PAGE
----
Brad Wall has a terrible, horrible, no good, very bad idea for Saskatchewan; privatizing SaskTel. While the suggestion of privatizing Sasktel has been floated by the government for the past year, the idea took on new life yesterday with the Premier once again musing about the possibility of a referendum on privatization should the right offer materialize:
“If we were to get an offer as a result of the offer that’s happened in MTS for a majority of the company and we believed that it was good for the province for any number of reasons, it checked a lot of boxes in terms of keeping jobs in Saskatchewan, the head office here, better coverage, well then I can’t say yes to that deal because we didn’t campaign on that,” Wall said. “But I don’t think I should say no either without checking with the shareholders.”
The Premier obviously believes that there is a scenario in which a privatized Sasktel would be good for the people of Saskatchewan – as long as certain conditions are met. Could this be the case? To evaluate the desirability of privatization, I think we need to look at a few different variables, such as affordability, access to service, quality of service and return on investment to determine whether we as a province would fare better under a privately-owned or publically-owned telecom.
Let’s look at your bare bones landline package first. As you can see, for a basic home phone package, Sasktel is by far the most affordable. But obviously, landlines are increasingly becoming an anachronism, most people are going to be more interested in mobile phones and data packages.
So here’s a Canadian Radio-Television Commission (CRTC) cross-country comparison of 1GB data plans. As you can see SaskTel slightly higher, but still pretty competitive – particularly in relation to the rest of the country.
However, a one GB plan is pretty small, how about the larger, more popular data plans? As you can see below, for 10 GB to unlimited data plans, SaskTel is the best in the country.
One thing to notice is how important regional carriers like a SaskTel or a MTS are to cost competitiveness. As you can see, in regions where there are only the three national carriers, prices are much higher. Given the most likely privatization scenario would have SaskTel gobbled up by one of the big Three national carriers – like the proposed MTS sale to Bell – it’s this three carrier scenario that would be the reality for Saskatchewan if we privatized. But don’t take my word for it – here’s the judgement of the CRTC:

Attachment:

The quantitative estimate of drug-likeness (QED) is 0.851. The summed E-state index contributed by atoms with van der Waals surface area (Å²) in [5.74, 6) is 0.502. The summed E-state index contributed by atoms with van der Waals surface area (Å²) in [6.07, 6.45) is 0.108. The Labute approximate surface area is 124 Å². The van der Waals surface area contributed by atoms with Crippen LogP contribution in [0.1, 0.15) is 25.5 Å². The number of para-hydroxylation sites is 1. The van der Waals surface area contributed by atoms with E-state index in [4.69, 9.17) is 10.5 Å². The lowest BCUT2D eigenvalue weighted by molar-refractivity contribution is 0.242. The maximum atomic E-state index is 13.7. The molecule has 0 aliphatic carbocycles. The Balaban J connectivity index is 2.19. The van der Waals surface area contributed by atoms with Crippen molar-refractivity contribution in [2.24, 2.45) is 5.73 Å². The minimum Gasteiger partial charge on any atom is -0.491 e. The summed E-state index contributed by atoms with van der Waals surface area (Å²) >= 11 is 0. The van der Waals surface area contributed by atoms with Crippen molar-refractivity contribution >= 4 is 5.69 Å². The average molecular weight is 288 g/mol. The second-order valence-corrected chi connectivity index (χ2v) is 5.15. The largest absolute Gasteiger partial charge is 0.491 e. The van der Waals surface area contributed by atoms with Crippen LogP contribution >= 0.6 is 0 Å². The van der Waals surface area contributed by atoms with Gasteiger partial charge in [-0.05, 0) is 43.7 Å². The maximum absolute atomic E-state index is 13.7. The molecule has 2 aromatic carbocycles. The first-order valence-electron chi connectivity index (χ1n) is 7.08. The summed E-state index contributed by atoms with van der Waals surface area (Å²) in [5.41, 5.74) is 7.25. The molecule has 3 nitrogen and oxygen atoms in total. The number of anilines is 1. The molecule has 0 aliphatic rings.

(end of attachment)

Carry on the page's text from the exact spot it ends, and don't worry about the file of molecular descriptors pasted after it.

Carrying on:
“In the territories of the Regional Carriers, the result of this competition is clear – prices are lower, customers receive more data and more vigorous competition than elsewhere in Canada. In the territories of the Regional Carriers, wireless plans are as much as $50 to $70 per month less than their equivalents in Ontario, Alberta and British Columbia.” – Telecom Notice of Consultation CRTC 2014-76 – Review of Wholesale Mobile Wireless Services.
Also, in markets that are reduced from 4 to 3 wireless carriers, not only do prices tend to rise steeply but data caps become smaller and the cost of data on a per GB basis becomes far higher. In fact, for customers of the big three (Bell, Rogers and Telus) you can’t even get Unlimited data— all their wireless packages have data caps. Unlimited data is only available in Saskatchewan from SaskTel and in Manitoba from MTS (for the time being).
So there’s no question that in terms of affordability, SaskTel is extremely competitive – offering the lowest prices in the country for larger and unlimited data plans. However, in Saskatchewan we also need to be cognizant of access to service, because ultimately it doesn’t matter how cheap a service is if you cannot access it.
Access to service
Saskatchewan is one of the most sparsely populated provinces in the country with about 1.8 persons per square kilometre of land. This is obviously a concern for a telecom company that has to make expensive investments in infrastructure that will serve less dense, and therefore less profitable areas. So how does SaskTel stack up in regards to access?